After spending time on the sidelines watching his North Queensland Cowboys teammates, injured halfback Johnathan Thurston offered a friendly "hell no" when asked about the prospect of stepping into the coaching ranks for the future.
Thurston has been a common figure in Paul Green's coach's box since the season-ending shoulder injury and a joy for fans to watch for a reaction, but the champion No.7 insists that's as far as it would go post footy when asked of the prospects after the Cowboys' win over the Roosters on Saturday night.
"No chance, you've got to be a special breed of person to become a head coach," Thurston said of the idea, after watching his teammates go through to the 2017 NRL grand final.
"I definitely [get more nervous] on the sidelines. I wasn't too bad [for the Roosters clash]. Last week [against the Eels] I was a bit more nervous but this time was really calm and relaxed.
"I ride the rollercoaster like the fans do."
The Cowboys have been the fairy-tale story to come out of the finals series after a season hit by injuries to Thurston and co-captain Matt Scott.
A second premiership for the club is now within reach and a victory over the Melbourne Storm would cap one of the best underdog stories in NRL history.
"[My emotions are] through the roof," Thurston said.
"The boys had a good week at training and have been playing good footy. It's no surprise to me that this playing group has put the club into this position. I've seen it day in day out what they do."
Thurston has been hit with the same question in the last fortnight about a potential shock return for the encounter, and was in the mood to continue the hype on Saturday declaring he'd "pack the boots" just in case before offering some perspective.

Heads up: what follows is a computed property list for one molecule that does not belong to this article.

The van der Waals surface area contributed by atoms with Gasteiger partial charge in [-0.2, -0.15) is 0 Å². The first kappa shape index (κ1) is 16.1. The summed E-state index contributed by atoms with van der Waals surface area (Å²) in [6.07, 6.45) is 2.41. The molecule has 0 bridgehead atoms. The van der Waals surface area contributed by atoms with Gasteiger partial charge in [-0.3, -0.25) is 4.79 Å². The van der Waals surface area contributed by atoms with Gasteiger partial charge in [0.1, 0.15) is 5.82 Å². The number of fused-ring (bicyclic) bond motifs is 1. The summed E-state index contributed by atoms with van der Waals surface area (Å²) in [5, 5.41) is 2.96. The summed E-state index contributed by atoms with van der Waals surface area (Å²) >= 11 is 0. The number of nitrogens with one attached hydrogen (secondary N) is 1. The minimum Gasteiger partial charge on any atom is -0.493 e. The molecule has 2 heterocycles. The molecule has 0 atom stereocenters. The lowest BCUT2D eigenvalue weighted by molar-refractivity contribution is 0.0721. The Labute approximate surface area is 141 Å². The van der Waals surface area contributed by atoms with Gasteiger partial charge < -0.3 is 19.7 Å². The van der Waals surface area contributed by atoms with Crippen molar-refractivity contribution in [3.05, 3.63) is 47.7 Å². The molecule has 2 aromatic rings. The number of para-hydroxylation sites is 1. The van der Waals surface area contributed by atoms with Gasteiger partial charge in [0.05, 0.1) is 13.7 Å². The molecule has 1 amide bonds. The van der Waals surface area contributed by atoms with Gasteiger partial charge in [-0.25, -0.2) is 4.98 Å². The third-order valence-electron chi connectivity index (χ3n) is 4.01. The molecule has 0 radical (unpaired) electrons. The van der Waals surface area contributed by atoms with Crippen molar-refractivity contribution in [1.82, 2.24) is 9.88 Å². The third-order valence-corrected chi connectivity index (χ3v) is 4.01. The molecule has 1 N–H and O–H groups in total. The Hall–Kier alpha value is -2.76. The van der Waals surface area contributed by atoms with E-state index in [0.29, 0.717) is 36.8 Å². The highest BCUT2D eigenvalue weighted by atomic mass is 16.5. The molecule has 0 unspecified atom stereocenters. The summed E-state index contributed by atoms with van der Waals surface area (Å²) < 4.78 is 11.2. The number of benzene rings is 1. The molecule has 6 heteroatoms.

"I'm not the only one to have had to sit out a grand final," he said.
"Smithy (Storm captain Cameron Smith) missed one through suspension and there are other players who have missed grand finals.
"I'm making sure I'm putting my energy into the right areas and making sure the boys prepare well.
"I'll be trying to get in there [at training] with a spring in my step and talk to the boys a lot, go to meetings and making sure that I still have a voice there."
There is no denying Thurston has had some influence on the form of halves Michael Morgan and Te Maire Martin, a role the future immortal has enjoyed and one that allowed him to overcome the devastation of missing the back-end of the season.
"It's been able to put my mind into another direction," Thurston said.
"(Morgan) is in career-best form and it's an insight into the future of the club.
"It's really important for him to play his own role and his own game and not try and fill my shoes.
"That's what I've always been speaking to him about – stamp your authority on the team and play your role and your game.
"His game has gone to another level."